I’ve felt the same corky feeling with the V9, albeit with a lot more stability. My sense is that light boats with lots of rocker are all going to feel this way. It’s no secret that the latest generation boats are optimized for downwind surfing, and there is a tradeoff. However, I will add that while the loose and corky feeling can make the boat feel less stable in flat water or upwind, in downwind and cross wind it can make the boat feel more stable as it won’t be grabby or sticky. Aside from my first trial run with the rough water weedless, I’ve done all of my paddling in the V12 with the standard Epic surf rudder. It is possible that in most conditions, the V12 doesn’t need this much rudder, and might even handle better with less rudder. It will be interesting to see how this evolves.
In summary, like most elite skis, the V12 is lively. The paddler has to be confident and take control with a powerful and clean stroke. Once you accept that, the secondary stability is excellent and the V12 will respond to whatever inputs you give it.
Flat Water Speed
While optimized for downwind, the V12 is still a quick boat on the flats. Here my main reference point is the V10 2nd Gen GT which I did all of my training in leading up to the Gorge. I’m finding the flat water speed of the V12 to match the V10, which seems about right since both boats are the same weight, the hull is narrower on the V12, but the water line is shorter.
Downwind is where the V12 really shines. I would describe it as a dart with a wandering eye, aka, a dangerous weapon. The boat is quick and nimble, and only committed to the run if you want it to be. It is always game to chase after a better wave. I’ve found these characteristics come through in spades when you’re in mixed and confused conditions. In these conditions you are grabbing short bits of surfable wave then quickly making a move to the next bit of surfable wave, this is where the Gen 3 V12 is in its element. I’m convinced Greg Barton achieved his goal with the refined bow design. Aside from that one day in the Gorge, I’ve almost never buried the bow, and when it does start to submerge, it pops back quickly. As of now, I don’t see any need for a wave deflector. The slightly shorter length of the Gen 3 at 20’4″ combined with the increased rocker, makes it feel and handle like a 19′ boat.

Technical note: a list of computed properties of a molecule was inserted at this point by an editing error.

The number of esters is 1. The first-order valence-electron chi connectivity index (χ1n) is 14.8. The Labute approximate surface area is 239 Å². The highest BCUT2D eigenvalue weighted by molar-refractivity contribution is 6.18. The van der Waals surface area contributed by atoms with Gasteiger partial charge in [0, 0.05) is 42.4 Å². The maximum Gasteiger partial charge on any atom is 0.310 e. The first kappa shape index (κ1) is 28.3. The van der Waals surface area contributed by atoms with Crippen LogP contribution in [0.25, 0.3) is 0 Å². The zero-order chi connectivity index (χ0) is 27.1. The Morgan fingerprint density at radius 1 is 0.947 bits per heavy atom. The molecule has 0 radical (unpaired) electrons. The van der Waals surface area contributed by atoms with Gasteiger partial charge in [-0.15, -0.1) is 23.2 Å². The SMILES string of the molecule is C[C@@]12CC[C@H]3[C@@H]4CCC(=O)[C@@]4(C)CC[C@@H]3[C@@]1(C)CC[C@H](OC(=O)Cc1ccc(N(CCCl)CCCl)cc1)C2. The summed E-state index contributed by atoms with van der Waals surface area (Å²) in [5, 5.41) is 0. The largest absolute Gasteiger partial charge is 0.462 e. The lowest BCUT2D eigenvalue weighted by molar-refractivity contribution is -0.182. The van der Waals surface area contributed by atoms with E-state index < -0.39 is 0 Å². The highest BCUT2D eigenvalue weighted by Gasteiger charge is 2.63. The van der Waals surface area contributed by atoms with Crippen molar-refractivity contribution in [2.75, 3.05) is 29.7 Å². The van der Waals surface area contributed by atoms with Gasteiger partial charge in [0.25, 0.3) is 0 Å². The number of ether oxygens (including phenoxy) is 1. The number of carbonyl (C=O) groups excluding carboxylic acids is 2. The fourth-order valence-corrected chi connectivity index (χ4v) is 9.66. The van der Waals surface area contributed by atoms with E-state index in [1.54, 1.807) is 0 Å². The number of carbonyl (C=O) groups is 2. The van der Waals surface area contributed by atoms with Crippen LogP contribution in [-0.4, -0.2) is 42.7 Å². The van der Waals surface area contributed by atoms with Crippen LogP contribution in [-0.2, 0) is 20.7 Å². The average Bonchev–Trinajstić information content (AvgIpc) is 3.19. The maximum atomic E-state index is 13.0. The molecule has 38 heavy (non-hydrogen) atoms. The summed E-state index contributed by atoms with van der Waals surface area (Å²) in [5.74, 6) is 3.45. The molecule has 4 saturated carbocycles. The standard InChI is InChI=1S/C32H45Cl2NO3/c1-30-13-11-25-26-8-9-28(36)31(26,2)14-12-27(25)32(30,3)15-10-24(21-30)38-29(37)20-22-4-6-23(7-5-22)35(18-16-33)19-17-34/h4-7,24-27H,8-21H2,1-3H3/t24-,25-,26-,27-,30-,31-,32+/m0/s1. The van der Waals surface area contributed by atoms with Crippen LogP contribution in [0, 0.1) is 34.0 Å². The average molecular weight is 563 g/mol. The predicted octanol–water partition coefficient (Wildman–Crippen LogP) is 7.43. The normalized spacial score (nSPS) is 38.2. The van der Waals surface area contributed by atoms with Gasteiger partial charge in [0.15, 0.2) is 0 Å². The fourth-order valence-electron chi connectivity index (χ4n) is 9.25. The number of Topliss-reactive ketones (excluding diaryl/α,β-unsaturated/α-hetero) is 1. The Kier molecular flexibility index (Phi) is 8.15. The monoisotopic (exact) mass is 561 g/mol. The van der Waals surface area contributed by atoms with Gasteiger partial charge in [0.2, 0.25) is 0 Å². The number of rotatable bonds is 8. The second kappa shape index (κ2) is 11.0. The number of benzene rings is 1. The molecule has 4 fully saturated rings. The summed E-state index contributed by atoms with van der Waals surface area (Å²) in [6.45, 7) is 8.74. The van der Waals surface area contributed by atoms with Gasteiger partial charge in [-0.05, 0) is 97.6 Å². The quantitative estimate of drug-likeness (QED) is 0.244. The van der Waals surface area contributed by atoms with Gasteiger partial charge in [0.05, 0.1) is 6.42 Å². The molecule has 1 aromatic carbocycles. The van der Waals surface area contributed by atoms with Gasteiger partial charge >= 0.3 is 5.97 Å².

I was doing one of my regular runs last week, in a section that isn’t generally very fast, and on a day when the wind and waves weren’t anything special (12 mph, 2 foot) I was averaging 9.5 mph for 5 or 6 kilometers. My sense is that once you start linking runs with the V12 it maneuvers so easily and glides so well, that you can really keep the speed up.
When the Gen 3 first came out last summer, the big question was, will it supplant the Vega as the ultimate downwind surfing and racing machine? I’m honestly not sure that question has been answered yet. I’m hoping that there are a few paddlers out there who have spent considerable time in the Vega and are now getting a chance to spend considerable time in the V12 and will be willing to summarize their thoughts and findings.
I know I’m very happy with my V12, and trying out some of the other brands is a good reminder that there are some basic features of the Epic skis we tend to take for granted. A sound, proven, and simple foot brace, pedal/rudder system, and bailer are just one example. It goes without saying that the Epic build quality is solid, consistent, and predictable.
With the long cold water season on Lake Michigan, I spend more time in stable beginner/intermediate boats than I do elite boats. This begs the question, is it even worth bothering with elite skis when 99% of my paddling is solo and ultimately the speed differences are fractional. My last couple of weeks paddling the V12 has reconfirmed for me that the answer is a resounding Yes. The flow science tells us that optimal flow states are achieved in situations that are 4% above our skill level. In an elite boat, in the right conditions, this is exactly what I’ve felt. I’m really looking forward to the next couple of months of good downwind in the V12 and chasing some new personal bests. I suspect it will be hard to transition back to the V9 when the temps start to plummet.